Google File System
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Google File System (GFS) is a proprietary distributed file system developed by Google Inc. for its own use. It is designed to provide efficient, reliable access to data using large clusters of commodity hardware.
GFS is optimized for Google's core data storage and usage needs (primarily the search engine), which can generate enormous amounts of data that needs to be retained; Google File System grew out of an earlier Google effort, "BigFiles", developed by Larry Page and Sergey Brin in the early days of Google, while it was still located in Stanford. Files are divided into chunks of 64 megabytes, which are only extremely rarely overwritten, or shrunk; files are usually appended to or read. It is also designed and optimized to run on Google's computing clusters, the nodes of which consist of cheap, "commodity" computers, which means precautions must be taken against the high failure rate of individual nodes and the subsequent data loss. Other design decisions select for high data throughputs, even when it comes at the cost of latency.
The nodes are divided into two types: one Master node and a large number of Chunkservers. Chunkservers store the data files, with each individual file broken up into fixed size chunks (hence the name) of about 64 megabytes, similar to clusters or sectors in regular file systems. Each chunk is assigned a unique 64-bit label, and logical mappings of files to constituent chunks are maintained. Each chunk is replicated several times throughout the network, with the minimum being three, but even more for files that have high demand or need more redundancy.
The Master server doesn't usually store the actual chunks, but rather all the metadata associated with the chunks, such as the tables mapping the 64-bit labels to chunk locations and the files they make up, the locations of the copies of the chunks, what processes are reading or writing to a particular chunk, or taking a "snapshot" of the chunk pursuant to replicating it (usually at the instigation of the Master server, when, due to node failures, the number of copies of a chunk has fallen beneath the set number). All this metadata is kept current by the Master server periodically receiving updates from each chunk server ("Heart-beat messages").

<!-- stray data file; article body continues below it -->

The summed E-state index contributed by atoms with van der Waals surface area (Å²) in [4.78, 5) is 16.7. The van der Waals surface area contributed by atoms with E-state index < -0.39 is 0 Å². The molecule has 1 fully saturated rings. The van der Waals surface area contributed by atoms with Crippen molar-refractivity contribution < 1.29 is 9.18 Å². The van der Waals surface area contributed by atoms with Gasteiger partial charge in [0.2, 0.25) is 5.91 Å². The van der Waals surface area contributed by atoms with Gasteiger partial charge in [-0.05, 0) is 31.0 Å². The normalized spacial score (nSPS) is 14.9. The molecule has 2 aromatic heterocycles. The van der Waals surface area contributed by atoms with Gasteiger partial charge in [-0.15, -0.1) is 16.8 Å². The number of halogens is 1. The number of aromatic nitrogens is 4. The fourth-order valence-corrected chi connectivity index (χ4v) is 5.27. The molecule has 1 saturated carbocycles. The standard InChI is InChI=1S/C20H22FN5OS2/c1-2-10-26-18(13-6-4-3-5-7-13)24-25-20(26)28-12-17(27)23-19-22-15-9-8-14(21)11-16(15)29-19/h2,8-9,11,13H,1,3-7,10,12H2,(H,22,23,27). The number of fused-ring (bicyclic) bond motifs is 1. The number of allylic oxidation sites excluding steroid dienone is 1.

Permissions for modifications are handled by a system of time-limited, expiring "leases", where the Master server grants permission to a process for a finite period of time during which no other process will be granted permission by the Master server to modify the chunk. The modified chunkserver, which is always the primary chunk holder, then propagates the changes to the chunkservers with the backup copies. The changes are not saved until all chunkservers acknowledge, thus guaranteeing the completion and atomicity of the operation.
Programs access the chunks by first querying the Master server for the locations of the desired chunks; if the chunks are not being operated on (if there are no outstanding leases), the Master replies with the locations, and the program then contacts and receives the data from the chunkserver directly (similar to Kazaa and its supernodes).
As opposed to many filesystems, GFS is not implemented in the kernel of an operating system, but is instead provided as a userspace library.
- Fossil, the native file system of Plan 9
- List of Google products
- Hadoop and its "Hadoop Distributed File System" (HDFS), an open source Java product similar to GFS.
- Cloud storage
- ↑ 2.0 2.1 "All this analysis requires a lot of storage. Even back at Stanford, the Web document repository alone was up to 148 gigabytes, reduced to 54 gigabytes through file compression, and the total storage required, including the indexes and link database, was about 109 gigabytes. That may not sound like much today, when you can buy a Dell laptop with a 120-gigabyte hard drive, but in the late 1990s commodity PC hard drives maxed out at about 10 gigabytes." "How Google Works".
- ↑ "The files managed by the system typically range from 100 megabytes to several gigabytes. So, to manage disk space efficiently, the GFS organizes data into 64-megabyte "chunks," which are roughly analogous to the "blocks" on a conventional file system--the smallest unit of data the system is designed to support. For comparison, a typical Linux block size is 4,096 bytes. It's the difference between making each block big enough to store a few pages of text, versus several fat shelves full of books." "How Google Works"
- A Google-published research paper about GFS
- Google File System Eval: Part I at StorageMojo
- "How Google Works"
- ZDnet article on GFS
- "GFS: Evolution on Fast-forward"
- Recordings from a Course about Distributed Systems by Google, which also features a Lecture on GFS